The Obama administration on Thursday released new guidance to help small businesses claim the tax credits they're eligible for under the healthcare reform law.
According to the administration, the new guidance "addresses small business questions about which firms qualify by clarifying that a broad range of employers meet the eligibility requirements," including:
- Employers that pay for a portion of their employees' healthcare costs through a broad range of contribution arrangements. This includes firms that pay more to help older workers cover the higher premiums and firms that allow employees a choice of coverage;
- Religious institutions that provide coverage through denominational organizations. While the credit is for employers that fully insure in most cases, denominational organizations that self-insure their coverage can qualify for the credit; and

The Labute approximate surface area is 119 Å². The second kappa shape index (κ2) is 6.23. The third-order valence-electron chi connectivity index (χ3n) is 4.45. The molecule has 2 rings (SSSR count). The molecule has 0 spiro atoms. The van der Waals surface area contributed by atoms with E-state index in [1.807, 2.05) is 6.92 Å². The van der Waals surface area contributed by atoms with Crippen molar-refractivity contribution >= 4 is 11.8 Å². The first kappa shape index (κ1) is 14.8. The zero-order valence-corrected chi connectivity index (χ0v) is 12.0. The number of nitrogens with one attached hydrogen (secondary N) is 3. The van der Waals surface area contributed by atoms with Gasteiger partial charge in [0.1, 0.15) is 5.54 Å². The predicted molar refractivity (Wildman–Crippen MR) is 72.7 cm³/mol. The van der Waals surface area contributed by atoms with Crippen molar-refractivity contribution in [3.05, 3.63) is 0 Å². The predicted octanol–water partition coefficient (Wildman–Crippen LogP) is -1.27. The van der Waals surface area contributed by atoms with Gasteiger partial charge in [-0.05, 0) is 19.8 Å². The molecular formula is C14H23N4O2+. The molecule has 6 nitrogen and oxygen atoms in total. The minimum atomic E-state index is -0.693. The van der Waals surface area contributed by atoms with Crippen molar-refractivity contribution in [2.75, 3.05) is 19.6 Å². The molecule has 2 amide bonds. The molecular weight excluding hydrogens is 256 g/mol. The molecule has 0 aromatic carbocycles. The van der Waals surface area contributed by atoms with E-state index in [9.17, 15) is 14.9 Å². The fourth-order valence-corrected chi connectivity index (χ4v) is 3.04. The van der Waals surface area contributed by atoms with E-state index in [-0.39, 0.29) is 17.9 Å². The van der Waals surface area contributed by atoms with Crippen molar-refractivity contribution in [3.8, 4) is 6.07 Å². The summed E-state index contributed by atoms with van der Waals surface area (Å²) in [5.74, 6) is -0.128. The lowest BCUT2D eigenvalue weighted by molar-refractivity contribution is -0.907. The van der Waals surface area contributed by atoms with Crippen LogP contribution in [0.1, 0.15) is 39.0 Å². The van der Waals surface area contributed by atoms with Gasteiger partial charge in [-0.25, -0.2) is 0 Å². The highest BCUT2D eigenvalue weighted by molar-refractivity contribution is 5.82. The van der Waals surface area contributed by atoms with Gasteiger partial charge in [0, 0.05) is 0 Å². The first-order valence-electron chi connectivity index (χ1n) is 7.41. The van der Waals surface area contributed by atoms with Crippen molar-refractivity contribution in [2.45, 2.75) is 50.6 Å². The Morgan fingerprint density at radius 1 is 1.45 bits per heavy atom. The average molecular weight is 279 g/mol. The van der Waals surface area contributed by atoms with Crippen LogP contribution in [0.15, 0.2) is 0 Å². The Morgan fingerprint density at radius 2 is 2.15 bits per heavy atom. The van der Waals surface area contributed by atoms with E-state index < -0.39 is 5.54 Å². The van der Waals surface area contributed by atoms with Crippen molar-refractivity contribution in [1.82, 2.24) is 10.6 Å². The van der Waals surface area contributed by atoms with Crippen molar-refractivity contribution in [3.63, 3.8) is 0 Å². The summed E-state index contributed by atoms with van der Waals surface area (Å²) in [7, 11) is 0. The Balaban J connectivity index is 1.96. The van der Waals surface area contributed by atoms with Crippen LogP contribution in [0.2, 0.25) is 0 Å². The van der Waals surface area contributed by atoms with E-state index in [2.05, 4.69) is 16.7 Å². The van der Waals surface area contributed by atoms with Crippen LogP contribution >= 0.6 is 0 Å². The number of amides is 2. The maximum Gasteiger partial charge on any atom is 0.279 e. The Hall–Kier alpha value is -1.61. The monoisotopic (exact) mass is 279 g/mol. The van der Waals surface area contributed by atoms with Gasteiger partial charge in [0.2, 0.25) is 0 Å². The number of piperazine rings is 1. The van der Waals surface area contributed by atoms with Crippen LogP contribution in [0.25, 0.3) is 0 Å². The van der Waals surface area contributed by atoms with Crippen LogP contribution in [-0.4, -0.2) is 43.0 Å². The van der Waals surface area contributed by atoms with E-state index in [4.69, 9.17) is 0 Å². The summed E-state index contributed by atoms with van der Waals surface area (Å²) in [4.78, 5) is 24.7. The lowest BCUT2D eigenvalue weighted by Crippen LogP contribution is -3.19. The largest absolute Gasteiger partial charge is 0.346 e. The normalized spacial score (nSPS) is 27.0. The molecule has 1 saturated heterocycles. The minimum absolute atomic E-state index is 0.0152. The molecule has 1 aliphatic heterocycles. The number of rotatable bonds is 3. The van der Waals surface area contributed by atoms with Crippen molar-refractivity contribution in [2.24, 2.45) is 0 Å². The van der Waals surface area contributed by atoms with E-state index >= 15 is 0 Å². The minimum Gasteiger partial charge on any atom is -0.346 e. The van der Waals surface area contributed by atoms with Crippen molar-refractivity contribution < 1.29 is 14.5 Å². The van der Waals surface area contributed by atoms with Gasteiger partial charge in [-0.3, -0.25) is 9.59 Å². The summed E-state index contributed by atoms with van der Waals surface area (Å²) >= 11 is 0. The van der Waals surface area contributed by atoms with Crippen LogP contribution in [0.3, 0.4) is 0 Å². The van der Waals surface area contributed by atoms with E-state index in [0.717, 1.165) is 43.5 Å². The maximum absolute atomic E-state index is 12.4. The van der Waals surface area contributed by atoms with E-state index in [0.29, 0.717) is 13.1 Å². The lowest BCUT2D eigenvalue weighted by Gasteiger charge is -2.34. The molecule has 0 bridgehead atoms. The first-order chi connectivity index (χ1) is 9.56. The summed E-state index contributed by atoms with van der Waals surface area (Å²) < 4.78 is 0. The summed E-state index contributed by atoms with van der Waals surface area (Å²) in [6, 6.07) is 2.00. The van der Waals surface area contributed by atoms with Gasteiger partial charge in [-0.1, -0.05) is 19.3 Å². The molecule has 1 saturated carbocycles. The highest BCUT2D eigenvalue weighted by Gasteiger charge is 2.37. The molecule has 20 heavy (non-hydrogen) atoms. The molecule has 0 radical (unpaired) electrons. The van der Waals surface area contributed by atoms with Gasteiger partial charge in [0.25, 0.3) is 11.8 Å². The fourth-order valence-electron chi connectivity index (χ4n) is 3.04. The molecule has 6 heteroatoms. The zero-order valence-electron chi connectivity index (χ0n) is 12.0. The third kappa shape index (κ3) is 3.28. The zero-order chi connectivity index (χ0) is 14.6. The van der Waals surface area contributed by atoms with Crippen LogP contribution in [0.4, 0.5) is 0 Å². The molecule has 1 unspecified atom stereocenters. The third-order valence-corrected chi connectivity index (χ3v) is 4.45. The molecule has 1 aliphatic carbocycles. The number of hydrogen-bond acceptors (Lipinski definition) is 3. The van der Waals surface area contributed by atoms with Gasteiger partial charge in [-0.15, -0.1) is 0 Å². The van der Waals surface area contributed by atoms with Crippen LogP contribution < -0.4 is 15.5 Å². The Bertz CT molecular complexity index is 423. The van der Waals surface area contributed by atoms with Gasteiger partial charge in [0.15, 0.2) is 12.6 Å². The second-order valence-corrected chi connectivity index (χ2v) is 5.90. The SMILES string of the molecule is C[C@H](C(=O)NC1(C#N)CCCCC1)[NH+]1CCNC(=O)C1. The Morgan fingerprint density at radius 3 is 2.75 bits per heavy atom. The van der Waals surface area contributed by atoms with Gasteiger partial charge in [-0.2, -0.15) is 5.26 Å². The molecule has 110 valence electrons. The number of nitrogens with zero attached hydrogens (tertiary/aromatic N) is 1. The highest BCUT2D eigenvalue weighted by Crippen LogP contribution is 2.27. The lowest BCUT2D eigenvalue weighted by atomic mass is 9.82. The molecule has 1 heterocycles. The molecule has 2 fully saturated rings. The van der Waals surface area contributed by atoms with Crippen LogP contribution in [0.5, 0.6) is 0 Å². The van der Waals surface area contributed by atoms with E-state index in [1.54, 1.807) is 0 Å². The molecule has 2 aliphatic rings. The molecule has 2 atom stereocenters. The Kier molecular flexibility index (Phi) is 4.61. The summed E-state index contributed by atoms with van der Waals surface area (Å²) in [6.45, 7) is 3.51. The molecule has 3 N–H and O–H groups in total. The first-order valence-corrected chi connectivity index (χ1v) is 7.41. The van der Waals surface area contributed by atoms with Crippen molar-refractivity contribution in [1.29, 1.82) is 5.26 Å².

- Certain small employers that cover their workers through multi-employer healthcare and welfare plans. This is true as so long as 100 percent of the cost of coverage for all employees covered by the multi-employer plan is paid from employer contributions and not by employees.
The Democrats' law created a tax credit that could save small businesses as much as $40 billion by 2019, according to the Congressional Budget Office. Both for-profit and nonprofit organizations may qualify for the tax credit, but not the self-employed.
Eligible firms will get a 35 percent tax credit for their healthcare costs. To qualify for the full credit, businesses must have fewer than 25 employees, pay average annual wages below $50,000, and pay for most of their employees' health coverage.